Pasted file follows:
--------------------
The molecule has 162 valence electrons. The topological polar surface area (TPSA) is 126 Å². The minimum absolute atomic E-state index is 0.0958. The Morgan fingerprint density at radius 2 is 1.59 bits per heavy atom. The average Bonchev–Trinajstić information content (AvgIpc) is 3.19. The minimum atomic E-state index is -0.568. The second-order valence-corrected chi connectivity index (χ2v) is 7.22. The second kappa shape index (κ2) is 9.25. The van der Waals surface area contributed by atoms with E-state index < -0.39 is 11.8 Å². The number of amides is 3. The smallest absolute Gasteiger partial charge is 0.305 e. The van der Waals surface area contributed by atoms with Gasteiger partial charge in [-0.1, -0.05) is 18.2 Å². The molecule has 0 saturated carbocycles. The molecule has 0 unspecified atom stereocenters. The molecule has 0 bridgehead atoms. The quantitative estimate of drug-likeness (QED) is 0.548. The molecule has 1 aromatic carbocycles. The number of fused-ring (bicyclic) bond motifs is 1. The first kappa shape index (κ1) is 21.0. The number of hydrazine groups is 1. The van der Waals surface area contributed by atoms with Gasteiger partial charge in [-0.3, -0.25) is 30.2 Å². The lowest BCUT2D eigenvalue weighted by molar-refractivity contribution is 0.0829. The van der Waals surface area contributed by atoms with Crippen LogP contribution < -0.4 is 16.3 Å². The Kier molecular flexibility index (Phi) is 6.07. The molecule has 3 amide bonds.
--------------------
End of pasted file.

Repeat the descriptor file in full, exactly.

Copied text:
The molecule has 162 valence electrons. The topological polar surface area (TPSA) is 126 Å². The minimum absolute atomic E-state index is 0.0958. The Morgan fingerprint density at radius 2 is 1.59 bits per heavy atom. The average Bonchev–Trinajstić information content (AvgIpc) is 3.19. The minimum atomic E-state index is -0.568. The second-order valence-corrected chi connectivity index (χ2v) is 7.22. The second kappa shape index (κ2) is 9.25. The van der Waals surface area contributed by atoms with E-state index < -0.39 is 11.8 Å². The number of amides is 3. The smallest absolute Gasteiger partial charge is 0.305 e. The van der Waals surface area contributed by atoms with Gasteiger partial charge in [-0.1, -0.05) is 18.2 Å². The molecule has 0 saturated carbocycles. The molecule has 0 unspecified atom stereocenters. The molecule has 0 bridgehead atoms. The quantitative estimate of drug-likeness (QED) is 0.548. The molecule has 1 aromatic carbocycles. The number of fused-ring (bicyclic) bond motifs is 1. The first kappa shape index (κ1) is 21.0. The number of hydrazine groups is 1. The van der Waals surface area contributed by atoms with Gasteiger partial charge in [-0.3, -0.25) is 30.2 Å². The lowest BCUT2D eigenvalue weighted by molar-refractivity contribution is 0.0829. The van der Waals surface area contributed by atoms with Crippen LogP contribution < -0.4 is 16.3 Å². The Kier molecular flexibility index (Phi) is 6.07. The molecule has 3 amide bonds.